The junta that seized power has plunged the country into three consecutive overnight internet blackouts, as it attempts to extinguish popular resistance to its rule.
Myanmar has experienced a "near-total internet shutdown" for the third night in a row, plunging the country into an information blackout amid protests against the military junta.
Since the military staged a coup on February 1 and ousted leader Aung San Suu Kyi from power, it has imposed several internet shutdowns.
The last two nights have seen the internet in Myanmar go down from 1:00 am to 9:00 am, and Wednesday was no different.
"Confirmed: #Myanmar is in the midst of a near-total internet shutdown for the third night in a row amid anti-coup protests," tweeted NetBlocks, a Britain-based group that monitors internet outages around the world.
It said internet connectivity had dropped to just 19 percent of ordinary levels.
⚠️ Confirmed: #Myanmar is in the midst of a near-total internet shutdown for the third night in a row amid anti-coup protests; real-time network data show national connectivity collapsing to 19% of ordinary levels from 1 am local; incident ongoing 🕒📉— NetBlocks (@netblocks) February 16, 2021
The blackouts have left the public on edge, and neighbourhood watch groups have cropped up across Myanmar to stand guard against arbitrary arrests of protesters.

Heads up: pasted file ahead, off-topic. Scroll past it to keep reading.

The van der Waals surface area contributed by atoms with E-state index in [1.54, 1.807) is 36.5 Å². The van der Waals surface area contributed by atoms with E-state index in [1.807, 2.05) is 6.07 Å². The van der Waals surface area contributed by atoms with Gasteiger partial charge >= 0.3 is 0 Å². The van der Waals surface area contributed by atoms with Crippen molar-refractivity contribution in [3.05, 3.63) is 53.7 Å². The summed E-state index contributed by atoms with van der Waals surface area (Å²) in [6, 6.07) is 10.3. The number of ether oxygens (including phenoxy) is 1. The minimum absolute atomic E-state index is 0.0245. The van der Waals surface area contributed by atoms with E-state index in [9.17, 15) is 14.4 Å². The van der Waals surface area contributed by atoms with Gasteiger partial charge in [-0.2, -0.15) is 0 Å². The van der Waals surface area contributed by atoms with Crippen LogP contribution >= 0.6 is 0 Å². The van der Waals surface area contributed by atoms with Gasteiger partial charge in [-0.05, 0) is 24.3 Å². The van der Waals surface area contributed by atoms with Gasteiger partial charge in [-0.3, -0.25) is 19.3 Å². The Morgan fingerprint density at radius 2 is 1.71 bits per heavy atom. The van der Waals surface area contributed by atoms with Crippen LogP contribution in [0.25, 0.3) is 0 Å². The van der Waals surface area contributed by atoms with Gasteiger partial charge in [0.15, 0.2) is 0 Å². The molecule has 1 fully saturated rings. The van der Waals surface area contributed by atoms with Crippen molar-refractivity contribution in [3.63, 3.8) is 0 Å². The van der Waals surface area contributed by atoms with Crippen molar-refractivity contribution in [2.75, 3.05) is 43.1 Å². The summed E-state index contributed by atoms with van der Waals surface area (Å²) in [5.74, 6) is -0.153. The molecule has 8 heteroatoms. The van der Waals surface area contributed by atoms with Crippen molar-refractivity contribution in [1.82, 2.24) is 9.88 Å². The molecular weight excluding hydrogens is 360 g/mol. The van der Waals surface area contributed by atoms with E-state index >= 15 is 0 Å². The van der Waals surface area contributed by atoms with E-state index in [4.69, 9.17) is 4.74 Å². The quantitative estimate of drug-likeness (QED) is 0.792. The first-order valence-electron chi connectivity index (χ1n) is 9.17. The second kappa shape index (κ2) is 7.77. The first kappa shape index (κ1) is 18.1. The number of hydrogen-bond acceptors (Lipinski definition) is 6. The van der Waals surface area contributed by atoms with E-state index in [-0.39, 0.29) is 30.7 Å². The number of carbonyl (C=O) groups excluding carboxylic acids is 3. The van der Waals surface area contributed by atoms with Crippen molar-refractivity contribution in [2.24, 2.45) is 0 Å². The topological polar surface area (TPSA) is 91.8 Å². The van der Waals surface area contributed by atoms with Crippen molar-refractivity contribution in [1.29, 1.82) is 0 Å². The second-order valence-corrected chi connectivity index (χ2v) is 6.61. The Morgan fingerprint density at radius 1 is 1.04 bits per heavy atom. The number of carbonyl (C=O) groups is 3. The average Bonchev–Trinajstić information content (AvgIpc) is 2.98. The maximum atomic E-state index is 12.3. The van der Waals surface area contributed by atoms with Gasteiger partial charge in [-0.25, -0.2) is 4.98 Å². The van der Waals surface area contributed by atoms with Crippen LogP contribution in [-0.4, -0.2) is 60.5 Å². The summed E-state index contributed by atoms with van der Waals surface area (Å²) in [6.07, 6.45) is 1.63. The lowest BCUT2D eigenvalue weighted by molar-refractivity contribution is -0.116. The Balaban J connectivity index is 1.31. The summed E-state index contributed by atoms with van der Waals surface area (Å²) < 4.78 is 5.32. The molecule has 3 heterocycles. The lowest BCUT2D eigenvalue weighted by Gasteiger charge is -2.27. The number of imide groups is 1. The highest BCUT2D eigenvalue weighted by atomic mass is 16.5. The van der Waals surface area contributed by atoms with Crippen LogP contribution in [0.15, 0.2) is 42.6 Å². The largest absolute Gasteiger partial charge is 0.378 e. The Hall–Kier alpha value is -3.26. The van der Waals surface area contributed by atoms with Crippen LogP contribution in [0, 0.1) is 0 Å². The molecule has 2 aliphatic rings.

More than 420 people have been arrested since the coup, according to the Assistance Association of Political Prisoners monitoring group.
US 'disturbed' by new charge against Suu Kyi
Meanwhile, the United States condemned a new charge slapped on Suu Kyi and renewed demands for her release.
"We are disturbed by reports that the military has charged State Councilor Aung San Suu Kyi with additional criminal acts," State Department spokesman Ned Price told reporters.
"We call on the Burmese military to immediately release all unjustly detained civilians and political leaders, journalists and human rights activists and other members of civil society as well as to restore the democratically elected government."